For this figure we have trained low-rank networks with a rank higher than 1 on the CDM task, fitted a single Gaussian or a mixture of 2 Gaussians to the obtained connectivity space, and retrained the obtained distribution (Methods) to obtain resampled networks with a performance as high as possible. Even with this additional layer of retraining of the fitted distributions (which is only present in the main text for the DMS task) the obtained single-population networks fell short of performing the CDM task with a good accuracy. Here, 10 draws of a single network for each combination of rank and number of populations are shown (line: median, box: quartiles, whiskers: range, in the limit of median ± 1.5 interquartile range, points: outliers).

Extended Data Fig. 5 Alternative implementation of the CDM task.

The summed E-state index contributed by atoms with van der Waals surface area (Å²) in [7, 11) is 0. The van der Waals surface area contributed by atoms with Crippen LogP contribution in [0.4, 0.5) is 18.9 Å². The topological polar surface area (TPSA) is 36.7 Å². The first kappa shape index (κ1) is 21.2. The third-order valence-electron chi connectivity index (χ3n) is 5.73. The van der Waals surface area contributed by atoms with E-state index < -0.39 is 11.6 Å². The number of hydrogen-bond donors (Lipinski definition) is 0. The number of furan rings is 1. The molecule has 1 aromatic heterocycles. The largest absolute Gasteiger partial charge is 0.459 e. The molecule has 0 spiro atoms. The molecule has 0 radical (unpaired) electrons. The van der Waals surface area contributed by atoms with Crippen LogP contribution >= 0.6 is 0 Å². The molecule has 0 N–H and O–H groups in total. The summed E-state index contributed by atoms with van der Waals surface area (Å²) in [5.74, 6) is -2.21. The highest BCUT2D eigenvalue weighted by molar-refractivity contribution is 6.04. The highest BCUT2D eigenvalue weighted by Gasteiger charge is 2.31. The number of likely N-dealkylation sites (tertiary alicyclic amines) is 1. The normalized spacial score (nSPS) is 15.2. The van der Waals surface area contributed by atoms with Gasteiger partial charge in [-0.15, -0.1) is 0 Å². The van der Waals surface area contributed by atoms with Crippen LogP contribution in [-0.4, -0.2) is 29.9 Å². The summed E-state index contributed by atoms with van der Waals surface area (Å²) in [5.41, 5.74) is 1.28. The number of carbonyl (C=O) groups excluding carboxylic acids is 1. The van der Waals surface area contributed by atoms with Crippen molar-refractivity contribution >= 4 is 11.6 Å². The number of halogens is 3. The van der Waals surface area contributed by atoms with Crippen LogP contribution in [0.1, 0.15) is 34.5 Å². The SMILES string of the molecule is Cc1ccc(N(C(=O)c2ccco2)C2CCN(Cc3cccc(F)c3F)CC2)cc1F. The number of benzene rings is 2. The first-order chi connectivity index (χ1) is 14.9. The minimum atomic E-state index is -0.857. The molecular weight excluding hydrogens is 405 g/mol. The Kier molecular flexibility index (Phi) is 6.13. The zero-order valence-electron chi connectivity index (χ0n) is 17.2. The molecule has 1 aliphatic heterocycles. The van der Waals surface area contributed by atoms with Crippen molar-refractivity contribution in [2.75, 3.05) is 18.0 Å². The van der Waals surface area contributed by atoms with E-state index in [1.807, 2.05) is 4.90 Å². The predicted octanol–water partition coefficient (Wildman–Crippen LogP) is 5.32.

A network trained with different hyperparameters offers an example of an alternative solution for the CDM task, using 3 effective populations and a fourth one accounting for neurons that are not involved in the task (see Supplementary Text 3)). (a) Left: for each number of subpopulations, a boxplot shows the performance of 10 networks with connectivity resampled from a Gaussian Mixture Model (GMM) fitted to the trained network (line: median, box: quartiles, whiskers: range, in the limit of median ± 1.5 interquartile range, points: outliers). Right: for the GMM with four subpopulations, size of each component found by the clustering procedure. (b) Four 2d projections of the 7-dimensional connectivity space. (c) Upper-right triangle of the empirical covariance matrices for each of the four populations. (d) Illustration of the mechanism used by the network at the level of latent dynamics. Populations 2 − 4 control one effective coupling each, indicated by the matching color. (e) Psychometric matrices similar to those shown in Fig. 4 after inactivation of each subpopulation. (f) Violin plots showing the gain distributions of neurons in each of the four subpopulations in each context.